• Circular Quay


Returning to Circular Quay from Manly after lunch we carried on walking through The Rocks neighbourhood towards the Harbour Bridge.  The Rocks was the original settlement site of Sydney but much has been demolished so few historic buildings remain.  Due to COVID restrictions, the Sydney Bridge Climb experience was not operating but we could walk to the Pylon Lookout.  Unfortunately, the stairs to the top of the pylon were also closed but we did have fantastic views from the bridge deck, of Sydney and the Opera House.  It was a busy first day!!


Day 2 in Sydney we drove out to the Blue Mountains, an hour and 45 minutes from our apartment.  Growing up next to the Alberta Rocky Mountains, our idea of mountains are sky-high peaks reaching upwards from the valley floor.  The Blue Mountains are quite the opposite, the area is a dissected plateau with deep gorges, forested valleys and majestic waterfalls.  The Blue Mountains National Park has 140 km of walking tracks throughout the valleys and cliffs, it’s a shame we did not have more time to get out hiking.

On the recommendation of our Airbnb host, we went to the town of Blackheath first, then worked our way back towards Sydney the rest of the day.  Our first stop was Govetts Leap lookout, from here you can see a majestic 180m waterfall, sheer cliff walls and sweeping views down the valley filled with blue gum trees.  Just a short distance away is the Evans Lookout with similar views down the Grose Valley from a different viewpoint.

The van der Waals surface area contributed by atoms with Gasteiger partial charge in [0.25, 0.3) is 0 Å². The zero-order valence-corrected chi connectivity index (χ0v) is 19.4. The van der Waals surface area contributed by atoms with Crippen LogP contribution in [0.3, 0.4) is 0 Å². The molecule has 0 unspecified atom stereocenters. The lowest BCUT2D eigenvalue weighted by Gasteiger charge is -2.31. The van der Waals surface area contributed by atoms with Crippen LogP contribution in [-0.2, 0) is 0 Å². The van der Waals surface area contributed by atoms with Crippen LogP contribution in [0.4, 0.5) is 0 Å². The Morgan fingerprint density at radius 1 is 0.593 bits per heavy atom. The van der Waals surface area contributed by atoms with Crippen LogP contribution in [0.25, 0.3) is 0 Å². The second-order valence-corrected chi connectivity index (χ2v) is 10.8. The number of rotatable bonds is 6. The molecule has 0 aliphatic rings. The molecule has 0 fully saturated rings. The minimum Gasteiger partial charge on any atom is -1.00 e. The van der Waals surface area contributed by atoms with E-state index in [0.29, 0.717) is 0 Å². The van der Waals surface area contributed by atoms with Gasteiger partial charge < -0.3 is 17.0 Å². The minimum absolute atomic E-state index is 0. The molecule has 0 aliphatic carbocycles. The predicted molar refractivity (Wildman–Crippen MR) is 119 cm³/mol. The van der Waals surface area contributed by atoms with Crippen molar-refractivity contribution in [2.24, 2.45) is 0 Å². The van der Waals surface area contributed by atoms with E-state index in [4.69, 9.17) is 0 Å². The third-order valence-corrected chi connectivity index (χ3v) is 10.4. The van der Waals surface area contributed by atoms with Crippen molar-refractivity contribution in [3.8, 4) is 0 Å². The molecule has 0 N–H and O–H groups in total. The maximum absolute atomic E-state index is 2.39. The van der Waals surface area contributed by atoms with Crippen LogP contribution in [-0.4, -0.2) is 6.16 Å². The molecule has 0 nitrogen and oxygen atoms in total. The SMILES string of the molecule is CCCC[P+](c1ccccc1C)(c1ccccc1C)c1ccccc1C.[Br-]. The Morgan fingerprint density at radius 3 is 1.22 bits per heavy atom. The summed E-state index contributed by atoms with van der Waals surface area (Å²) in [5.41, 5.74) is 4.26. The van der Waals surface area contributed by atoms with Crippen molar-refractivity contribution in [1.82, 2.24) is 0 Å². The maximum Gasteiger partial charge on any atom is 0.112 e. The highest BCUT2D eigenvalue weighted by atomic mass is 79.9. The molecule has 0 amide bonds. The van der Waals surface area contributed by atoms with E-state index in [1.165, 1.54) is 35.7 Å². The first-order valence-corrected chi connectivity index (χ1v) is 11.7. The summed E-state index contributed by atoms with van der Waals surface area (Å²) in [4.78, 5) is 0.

Blue Mountains


From Blackheath, we drove to Katoomba and probably the most famous lookout of all, Echo Point and the Queen Elizabeth Lookout featuring the Three Sisters, a famous landmark of 3 weathered sandstone peaks.  Photographs advertising the Blue Mountains all feature the Three Sisters prominently as the highlight of the region.  This was the busiest place we visited all day, I can only imagine how crowded it would be under normal circumstances.  From Echo Point, we descended the steep and narrow Giant Stairway to Honeymoon Bridge which connects to the first of the Three Sisters.  This is a popular walking track that descends to the valley floor if one was inclined to tackle nearly 1,000 stairs 😲

Blue Mountains
  • The famous Three Sisters


Day 3 in Sydney was another walking tour through the CBD, our first stop being St Mary’s Cathedral which stands on the site of the first Catholic Chapel in Australia, and is the largest Cathedral in Australia.  Constructed in local honey-coloured sandstone, the English-style Gothic revival style of its architecture reminded us of the great medieval Cathedrals of Europe.  Although construction of the church began in 1866, after the original church was razed by fire in 1865,  it was a continually expanding project with the southern spires not built until 2000.  Our visit was limited to the exterior of the building with the church still closed to worshipers and visitors.  Across from the Cathedral is the Archibald Fountain in Hyde Park.  The fountain is a dramatic circa 1932 art deco design with lots of bronze statues.  At the other end of Hyde Park is the Anzac Memorial, a national war memorial built in pink granite with a lovely reflecting pool in front.

  • St Mary's Cathedral